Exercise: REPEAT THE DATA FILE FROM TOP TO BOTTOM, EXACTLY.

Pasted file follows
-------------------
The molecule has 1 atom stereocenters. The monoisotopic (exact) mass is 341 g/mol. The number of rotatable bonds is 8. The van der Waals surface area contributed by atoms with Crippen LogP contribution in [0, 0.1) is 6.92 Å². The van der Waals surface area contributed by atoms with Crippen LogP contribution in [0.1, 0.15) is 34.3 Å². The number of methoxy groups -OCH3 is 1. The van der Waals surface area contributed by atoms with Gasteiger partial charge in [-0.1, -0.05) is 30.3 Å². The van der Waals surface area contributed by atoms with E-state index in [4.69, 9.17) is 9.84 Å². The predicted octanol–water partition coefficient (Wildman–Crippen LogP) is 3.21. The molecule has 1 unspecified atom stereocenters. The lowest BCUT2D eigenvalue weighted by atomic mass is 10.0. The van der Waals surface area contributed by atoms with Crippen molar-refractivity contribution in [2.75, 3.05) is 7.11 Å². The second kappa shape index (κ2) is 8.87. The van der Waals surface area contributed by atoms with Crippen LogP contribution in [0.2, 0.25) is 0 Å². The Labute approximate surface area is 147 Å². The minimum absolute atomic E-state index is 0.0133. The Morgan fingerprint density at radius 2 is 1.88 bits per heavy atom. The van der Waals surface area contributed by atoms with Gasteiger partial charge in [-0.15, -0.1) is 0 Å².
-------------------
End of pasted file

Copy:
The molecule has 1 atom stereocenters. The monoisotopic (exact) mass is 341 g/mol. The number of rotatable bonds is 8. The van der Waals surface area contributed by atoms with Crippen LogP contribution in [0, 0.1) is 6.92 Å². The van der Waals surface area contributed by atoms with Crippen LogP contribution in [0.1, 0.15) is 34.3 Å². The number of methoxy groups -OCH3 is 1. The van der Waals surface area contributed by atoms with Gasteiger partial charge in [-0.1, -0.05) is 30.3 Å². The van der Waals surface area contributed by atoms with E-state index in [4.69, 9.17) is 9.84 Å². The predicted octanol–water partition coefficient (Wildman–Crippen LogP) is 3.21. The molecule has 1 unspecified atom stereocenters. The lowest BCUT2D eigenvalue weighted by atomic mass is 10.0. The van der Waals surface area contributed by atoms with Crippen molar-refractivity contribution in [2.75, 3.05) is 7.11 Å². The second kappa shape index (κ2) is 8.87. The van der Waals surface area contributed by atoms with Crippen LogP contribution in [0.2, 0.25) is 0 Å². The Labute approximate surface area is 147 Å². The minimum absolute atomic E-state index is 0.0133. The Morgan fingerprint density at radius 2 is 1.88 bits per heavy atom. The van der Waals surface area contributed by atoms with Gasteiger partial charge in [-0.15, -0.1) is 0 Å².